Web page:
I hadn't realized that I hadn't written in almost two months. The reason? Well, school started for me on August 14th. I hit the ground running. I don't think I've stopped since.
Chemo treatment for me lasted 14 months. They had put me on a study. I was grateful for the study, but that did mean not really returning to work for a year and a half. When you are a teacher, there's no 'starting back when convenient'. You either start at the beginning of the semester/year, or you don't. I'm still not sure if it was the wisest thing I've ever done. I'm still on maintenance chemo. While it isn't as nasty as full on chemo, it's still has its share of ups and downs. I'm no longer chronically neutropenic, but I do have chronic mouth sores. In particular, tongue ulcers. And I'm working in a petri dish of germs -oops, I mean, I teach in a school.
I teach part time, but gosh, it feels like full time. I teach at a high school for the arts. I teach voice. Can I tell you how hilarious it must be to hear your voice teacher teach diction with a semi-permanent lisp from the bulging hole in her tongue. I know my high school self would have had a field. day. But I'm still immune-supressed, so I live in constant fear of flu season and the kids' lack of ability to wash their hands (and CPS's lack of ability to provide adequate soap for the students to use). Miracle of miracles, I haven't gotten seriously sick and I haven't missed school yet for being sick. I did lose my voice somewhat and had to ask a colleague to play piano for my class so that I could be 1. closer to the kids so they would hear me 2. he could yell at them if they started being stupid (it's my 'problem' class. Every teacher has that class that just does them in. This year, this is mine.)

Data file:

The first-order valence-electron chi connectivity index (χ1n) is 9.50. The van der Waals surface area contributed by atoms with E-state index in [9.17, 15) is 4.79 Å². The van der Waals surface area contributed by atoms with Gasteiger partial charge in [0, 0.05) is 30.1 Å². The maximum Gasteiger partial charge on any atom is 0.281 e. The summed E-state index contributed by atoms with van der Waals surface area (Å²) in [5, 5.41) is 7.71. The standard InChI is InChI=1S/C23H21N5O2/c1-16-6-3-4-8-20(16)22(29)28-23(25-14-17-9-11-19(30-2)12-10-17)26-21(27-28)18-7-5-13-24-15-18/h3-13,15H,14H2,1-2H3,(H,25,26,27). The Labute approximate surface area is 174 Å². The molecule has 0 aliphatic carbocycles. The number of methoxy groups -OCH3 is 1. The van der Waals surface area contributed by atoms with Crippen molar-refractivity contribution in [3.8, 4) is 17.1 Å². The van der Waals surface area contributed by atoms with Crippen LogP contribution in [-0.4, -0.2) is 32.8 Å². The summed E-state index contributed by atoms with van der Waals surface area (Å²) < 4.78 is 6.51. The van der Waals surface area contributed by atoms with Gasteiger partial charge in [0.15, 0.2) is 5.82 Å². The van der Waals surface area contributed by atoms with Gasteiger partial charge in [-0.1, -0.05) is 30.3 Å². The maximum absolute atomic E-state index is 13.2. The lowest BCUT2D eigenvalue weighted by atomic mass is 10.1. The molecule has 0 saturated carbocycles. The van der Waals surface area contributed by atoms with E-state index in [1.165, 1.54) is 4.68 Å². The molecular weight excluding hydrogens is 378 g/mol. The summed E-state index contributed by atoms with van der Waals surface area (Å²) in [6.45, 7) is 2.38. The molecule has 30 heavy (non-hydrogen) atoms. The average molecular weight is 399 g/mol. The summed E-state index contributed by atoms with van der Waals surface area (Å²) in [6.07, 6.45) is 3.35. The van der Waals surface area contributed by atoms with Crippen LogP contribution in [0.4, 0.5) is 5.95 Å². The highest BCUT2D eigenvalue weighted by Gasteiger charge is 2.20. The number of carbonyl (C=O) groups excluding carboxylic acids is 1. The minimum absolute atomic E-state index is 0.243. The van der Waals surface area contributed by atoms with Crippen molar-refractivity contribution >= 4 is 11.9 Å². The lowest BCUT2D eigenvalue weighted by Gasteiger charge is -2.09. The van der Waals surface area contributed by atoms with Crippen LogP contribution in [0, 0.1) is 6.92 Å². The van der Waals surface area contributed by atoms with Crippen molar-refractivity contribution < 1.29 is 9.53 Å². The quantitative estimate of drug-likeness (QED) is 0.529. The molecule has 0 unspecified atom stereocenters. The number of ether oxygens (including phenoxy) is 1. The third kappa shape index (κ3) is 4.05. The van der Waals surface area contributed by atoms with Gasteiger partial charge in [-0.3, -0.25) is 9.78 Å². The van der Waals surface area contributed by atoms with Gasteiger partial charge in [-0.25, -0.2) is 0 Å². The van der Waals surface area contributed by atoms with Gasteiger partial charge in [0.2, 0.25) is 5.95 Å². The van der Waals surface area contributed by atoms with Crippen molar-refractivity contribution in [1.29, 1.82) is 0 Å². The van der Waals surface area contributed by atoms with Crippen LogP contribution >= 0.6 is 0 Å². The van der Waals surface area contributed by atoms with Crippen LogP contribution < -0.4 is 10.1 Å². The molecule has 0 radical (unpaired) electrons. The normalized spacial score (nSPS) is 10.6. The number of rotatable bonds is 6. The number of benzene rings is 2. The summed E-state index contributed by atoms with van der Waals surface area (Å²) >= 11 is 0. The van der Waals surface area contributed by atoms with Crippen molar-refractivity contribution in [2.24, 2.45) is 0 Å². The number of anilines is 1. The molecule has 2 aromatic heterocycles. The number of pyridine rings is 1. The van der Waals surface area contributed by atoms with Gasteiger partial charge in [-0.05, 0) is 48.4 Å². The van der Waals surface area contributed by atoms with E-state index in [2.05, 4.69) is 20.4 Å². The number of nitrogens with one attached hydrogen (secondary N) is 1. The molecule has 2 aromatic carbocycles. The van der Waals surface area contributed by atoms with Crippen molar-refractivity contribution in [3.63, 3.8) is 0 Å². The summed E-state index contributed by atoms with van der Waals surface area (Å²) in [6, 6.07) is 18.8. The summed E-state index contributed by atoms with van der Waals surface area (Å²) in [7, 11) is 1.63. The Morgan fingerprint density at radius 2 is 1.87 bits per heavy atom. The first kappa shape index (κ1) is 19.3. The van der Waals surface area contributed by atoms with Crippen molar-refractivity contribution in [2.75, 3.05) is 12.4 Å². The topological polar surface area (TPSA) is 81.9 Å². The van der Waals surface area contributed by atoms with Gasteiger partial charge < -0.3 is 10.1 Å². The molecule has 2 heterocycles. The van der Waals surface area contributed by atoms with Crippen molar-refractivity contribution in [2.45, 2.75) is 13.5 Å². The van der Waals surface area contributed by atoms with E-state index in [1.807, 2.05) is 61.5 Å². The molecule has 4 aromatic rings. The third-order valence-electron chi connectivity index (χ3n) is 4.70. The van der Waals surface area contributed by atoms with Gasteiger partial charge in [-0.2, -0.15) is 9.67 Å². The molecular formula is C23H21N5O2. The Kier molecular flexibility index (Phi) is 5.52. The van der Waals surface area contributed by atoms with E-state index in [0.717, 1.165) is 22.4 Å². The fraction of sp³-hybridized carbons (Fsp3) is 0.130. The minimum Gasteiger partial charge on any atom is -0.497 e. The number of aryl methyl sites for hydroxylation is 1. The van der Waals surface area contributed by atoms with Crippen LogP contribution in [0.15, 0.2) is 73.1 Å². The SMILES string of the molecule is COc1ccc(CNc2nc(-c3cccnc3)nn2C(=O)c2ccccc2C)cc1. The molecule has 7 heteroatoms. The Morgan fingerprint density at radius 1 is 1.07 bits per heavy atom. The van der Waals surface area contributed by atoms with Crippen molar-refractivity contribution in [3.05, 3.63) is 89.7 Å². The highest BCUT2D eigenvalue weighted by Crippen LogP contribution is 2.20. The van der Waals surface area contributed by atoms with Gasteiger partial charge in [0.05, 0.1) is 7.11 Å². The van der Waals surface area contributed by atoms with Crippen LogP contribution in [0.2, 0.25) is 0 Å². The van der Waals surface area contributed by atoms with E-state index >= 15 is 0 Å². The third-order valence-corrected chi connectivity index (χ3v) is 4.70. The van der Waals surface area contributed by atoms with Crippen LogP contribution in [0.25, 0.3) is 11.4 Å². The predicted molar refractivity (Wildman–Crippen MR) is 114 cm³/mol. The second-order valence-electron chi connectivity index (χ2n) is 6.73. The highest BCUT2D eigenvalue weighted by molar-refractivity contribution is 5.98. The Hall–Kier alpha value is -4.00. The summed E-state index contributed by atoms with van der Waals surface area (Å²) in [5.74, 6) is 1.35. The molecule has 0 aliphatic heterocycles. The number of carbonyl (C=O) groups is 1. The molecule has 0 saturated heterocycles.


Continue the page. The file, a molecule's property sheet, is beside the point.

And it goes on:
Coming back to teaching after a long absence has been interesting on many levels. First and foremost, I look very different. My long straight hair has now been replaced by very, very short curly hair. People tell me that my hair will 'go back to normal', but I don't actually think it will. I still have my old cowlicks, so it just does whatever it feels like and sticks out in all sorts of directions. I try to reign it in with a headband or scarf. Sometimes it actually works. My old students are now getting ready for college and are all grown up. Time doesn't stop and they are now moving into that 'invincible' time in their lives where they think that health and beauty last forever. I seriously miss that feeling. Cancer made me realize just how fragile we all are. Though, I also learned that we can bounce back from things. But no one ever said you bounce back without a little bruising.
My colleagues fall into three categories: Those who think I'm 'back to normal' and can do all the work that I did before (I teach theatre and singing - there is often heavy lifting involved and pushing of grand pianos and such), those who think I'm permanently impaired (sometimes mentally) and are afraid to have me do anything, and those who know that I'm in transition. These three states have led to a lot of frustration on my end. I must admit that I came home one night so irritated, forgot that I'm supposed to be limiting, if not eliminating, my alcohol intake and had two (well...maybe three) glasses of wine before I remember that, hey, my liver doesn't really do well with the chemo AND wine. (God, I miss wine! It's the taste. It's the combination of the wine and my meals. Yes, the buzz is nice, but that's not what I miss.)
I haven't been cooking lately. Here and there, but not with the consistency and the consideration that I was doing while I was sick. I did make this heirloom tomato cheese pie from the cookbook 'My Two Souths' which I will review soon! I made that yesterday because I seriously NEEDED to cook. I got a CSA this summer (which, again, I will write about soon). Because I got the stomach thing, and then got super busy, I just had science experiments in my fridge. A friend came to visit me two weeks ago and felt bad for me and cooked my fridge into lovely meals. Bless her! I cried when I got home. I really miss baking. It's just been too hot in my kitchen, and I discovered a bakery at my farmers market that makes a sourdough rosemary bread to DIE for.
Because, the long and short of it all is: I've been exhausted. It's hard to admit that you aren't 100% and I'm the queen of denial lately. But I have gotten home and collapsed from the sheer exhaustion of it all. It's better lately. I'm catching up. But I'm still on the cancer journey. Thought it was behind me - but I'm still very much in it.
Filed under: Living in cancer world